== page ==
Our first stop on our wander was the Leasowe lighthouse area. A terrific area offering mixed habitats, shoreline, marshy reed beds and fields. From our vantage point of the sea wall we observed the birds dashing on the tideline, small groups of curlew, shelduck and oystercatchers amongst the bigger flocks, the gulls were squabbling and pecking at some puzzling unfortunate on the shore. The welcome voices of Skylarks sang over head as we walked along the sea wall, we were accompanied by a solitary turnstone busy foraging for things only he could see. 
Mixed waders on the Leasowe groyne

Eventually we reached a point along the wall were a rocky groyne had been constructed out from the wall towards the sea. This proved to be great place to stop as this was were our waders escaping the incoming tide took refuge; dunlin, redshank oystercatchers, lapwing, turnstones and a solitary sanderling sat huddled together. 
Fidgeting, jostling then taking flight, a wonderful aerial ballet, a shimmering silvery cloud of dunlin wheeling and whirling in unison, a spectacle to put the Snettisham knot to shame.

Wheeling waders

Time was tight today as we had planned to get to Parkgate marsh for the high tide after midday, so we dragged ourselves away from our waders to investigate the paddocks and reed bed area behind the seawall. No rarities and strangely no visiting winter thrushes today, sparrows, finches, meadow pipits, song thrushes and tits were the order of the day; even the wagtails were the more usual black and white.

The morning pressed on, we just had time to make  a dash to New Brighton’s marine lake where we were assured to see Purple sandpipers. 
New Brighton Sea wall
Boy was it busy when we arrived, the windy weather combined with the expected high tide, made the sea heave and swell, crashing against and above the sea wall, here the Sunday walkers had been joined by ranks of excited onlookers, there to witness the crashing sea.

Arriving at the lake we were not disappointed, we found our sandpipers 16 in total clustered alongside yet more redshank, turnstones and dunlin. 4 cormorants stood on the pontoon corners, as if on guard over the restless flock, one of these guards displayed an attractive white, crested head plumage, which identified it as continental fellow, very striking.  An unexpected bonus was a solitary red breasted merganser preening and fishing on the lake, an eye catching stunning individual.
Red breasted Merganser R Blythe

Continental cormorant

Mixed waders on the pontoon

Leaving the lake we rushed to Parkgate, anticipation was high as the previous days high tide had brought in all manner of raptors eager to feast, short eared owls, Kestrel, peregrine falcon and hen Harriers. 
Good grief from one football crowd to another, the promenade and sea wall was packed with spectators. We made our way along the path away from the boathouse and promenade. The tide was already on its way in, flushing birds up into the air above the marsh. The Marsh was alive with a multitude of skylarks, pipits and linnets.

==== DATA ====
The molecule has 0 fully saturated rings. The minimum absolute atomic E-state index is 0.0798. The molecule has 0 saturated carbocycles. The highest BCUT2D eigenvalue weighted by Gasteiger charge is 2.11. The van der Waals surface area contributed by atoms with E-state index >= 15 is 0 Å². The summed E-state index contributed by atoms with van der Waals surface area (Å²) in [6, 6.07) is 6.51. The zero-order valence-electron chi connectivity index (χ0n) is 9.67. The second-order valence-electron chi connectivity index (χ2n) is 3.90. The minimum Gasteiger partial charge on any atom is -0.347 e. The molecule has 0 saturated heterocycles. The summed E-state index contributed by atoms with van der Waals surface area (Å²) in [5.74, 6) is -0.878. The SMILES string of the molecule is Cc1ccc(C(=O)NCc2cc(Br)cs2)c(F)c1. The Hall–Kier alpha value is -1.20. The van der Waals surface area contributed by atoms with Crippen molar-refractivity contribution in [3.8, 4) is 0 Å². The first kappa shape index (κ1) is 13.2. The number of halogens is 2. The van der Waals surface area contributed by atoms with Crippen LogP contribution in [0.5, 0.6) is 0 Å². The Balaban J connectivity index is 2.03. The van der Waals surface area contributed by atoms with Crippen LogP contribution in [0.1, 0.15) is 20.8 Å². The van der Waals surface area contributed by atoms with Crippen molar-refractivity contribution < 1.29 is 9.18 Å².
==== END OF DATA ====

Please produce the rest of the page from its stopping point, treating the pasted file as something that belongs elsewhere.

The wirral wanderers at parkgate
One forlorn, dejected fox sat on a marshy clump stuck between the tidal water and the massed ranks of humans on the seawall, a sad sight an unhappy soul unable to find the courage to make a break for it, to the safety of the fields behind, and here he stayed for how long we don’t know, still crouched on his soggy island as we left.

Short eared owl  R Blythe
Shortly after arriving we saw our first ‘shortie’ quartering along the shoreline, deep languid beats, a most splendid owl. Our second was a kestrel hovering over the marsh, searching for an unfortunate mammal trying to escape the waters. Exploring the waters lapping against the sea wall we were surprised not to see more stranded creatures, a sign perhaps that the previous day’s high tide may have flushed most out already, a thought certainly indicted by a fellow members account  of watching a kestrel take 6 mice or voles from her shop windowsill vantage point the previous day!
Kestrel and mouse.  N Prendergast

A second and third sighting of  short eared owls was too follow, one being  an owl sitting on the marsh, mobbed by skylarks but content to sit and  digest his dinner. 

We were due  to leave when a small bird fluttered down along the path in front of us,  fevered scrutiny through the binoculars confirmed this to be a twite, a welcome sighting for many.

We left the RSPB stand and the retreating spectators and headed for our last destination of the day,  a remarkably busy RSPB Burton Mere wetlands, other birders had obviously had the same idea. The scrapes seemed less busy than our December visit; the usual geese and ducks were there but hidden amongst them was a charming bar headed goose and a single godwit. A black swan was feeding with the whoopers on the reserve perimeter fields, noticeably smaller than his fellow swans. No sign of the water rail, little stint or golden plover, a single little egret briefly dropped into the waters by marsh covert hide.

A gt spotted woodpecker high in a tree was the last bird to be seen as we wearily left for home. It had been a long day, a busy day, but a great day and to cap it all on the way home five travellers were treated to a wake of seven buzzards hopping round a field edge, on the hunt for a wormy dinner no doubt!